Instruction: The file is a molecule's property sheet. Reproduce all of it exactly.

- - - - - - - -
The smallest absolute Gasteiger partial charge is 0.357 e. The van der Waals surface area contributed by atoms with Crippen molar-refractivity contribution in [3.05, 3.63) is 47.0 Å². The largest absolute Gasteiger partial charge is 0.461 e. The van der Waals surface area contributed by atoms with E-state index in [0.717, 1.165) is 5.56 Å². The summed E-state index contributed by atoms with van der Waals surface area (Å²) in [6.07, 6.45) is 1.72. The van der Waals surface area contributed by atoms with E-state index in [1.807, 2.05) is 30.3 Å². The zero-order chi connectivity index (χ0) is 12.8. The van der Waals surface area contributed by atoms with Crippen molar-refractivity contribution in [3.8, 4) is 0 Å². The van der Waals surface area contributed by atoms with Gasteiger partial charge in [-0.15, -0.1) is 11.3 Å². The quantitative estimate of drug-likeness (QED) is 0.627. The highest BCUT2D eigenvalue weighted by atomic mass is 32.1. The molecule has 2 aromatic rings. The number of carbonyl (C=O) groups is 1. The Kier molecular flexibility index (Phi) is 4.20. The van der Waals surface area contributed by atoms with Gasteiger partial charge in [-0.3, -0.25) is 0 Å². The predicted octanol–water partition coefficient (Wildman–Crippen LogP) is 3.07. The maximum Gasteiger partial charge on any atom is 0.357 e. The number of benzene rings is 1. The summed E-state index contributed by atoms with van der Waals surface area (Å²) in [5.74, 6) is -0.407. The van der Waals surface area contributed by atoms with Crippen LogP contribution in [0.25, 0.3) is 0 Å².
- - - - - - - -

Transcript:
The smallest absolute Gasteiger partial charge is 0.357 e. The van der Waals surface area contributed by atoms with Crippen molar-refractivity contribution in [3.05, 3.63) is 47.0 Å². The largest absolute Gasteiger partial charge is 0.461 e. The van der Waals surface area contributed by atoms with E-state index in [0.717, 1.165) is 5.56 Å². The summed E-state index contributed by atoms with van der Waals surface area (Å²) in [6.07, 6.45) is 1.72. The van der Waals surface area contributed by atoms with E-state index in [1.807, 2.05) is 30.3 Å². The zero-order chi connectivity index (χ0) is 12.8. The van der Waals surface area contributed by atoms with Crippen molar-refractivity contribution in [3.8, 4) is 0 Å². The van der Waals surface area contributed by atoms with Gasteiger partial charge in [-0.15, -0.1) is 11.3 Å². The quantitative estimate of drug-likeness (QED) is 0.627. The highest BCUT2D eigenvalue weighted by atomic mass is 32.1. The molecule has 2 aromatic rings. The number of carbonyl (C=O) groups is 1. The Kier molecular flexibility index (Phi) is 4.20. The van der Waals surface area contributed by atoms with Gasteiger partial charge in [-0.3, -0.25) is 0 Å². The predicted octanol–water partition coefficient (Wildman–Crippen LogP) is 3.07. The maximum Gasteiger partial charge on any atom is 0.357 e. The number of benzene rings is 1. The summed E-state index contributed by atoms with van der Waals surface area (Å²) in [5.74, 6) is -0.407. The van der Waals surface area contributed by atoms with Crippen LogP contribution in [0.25, 0.3) is 0 Å².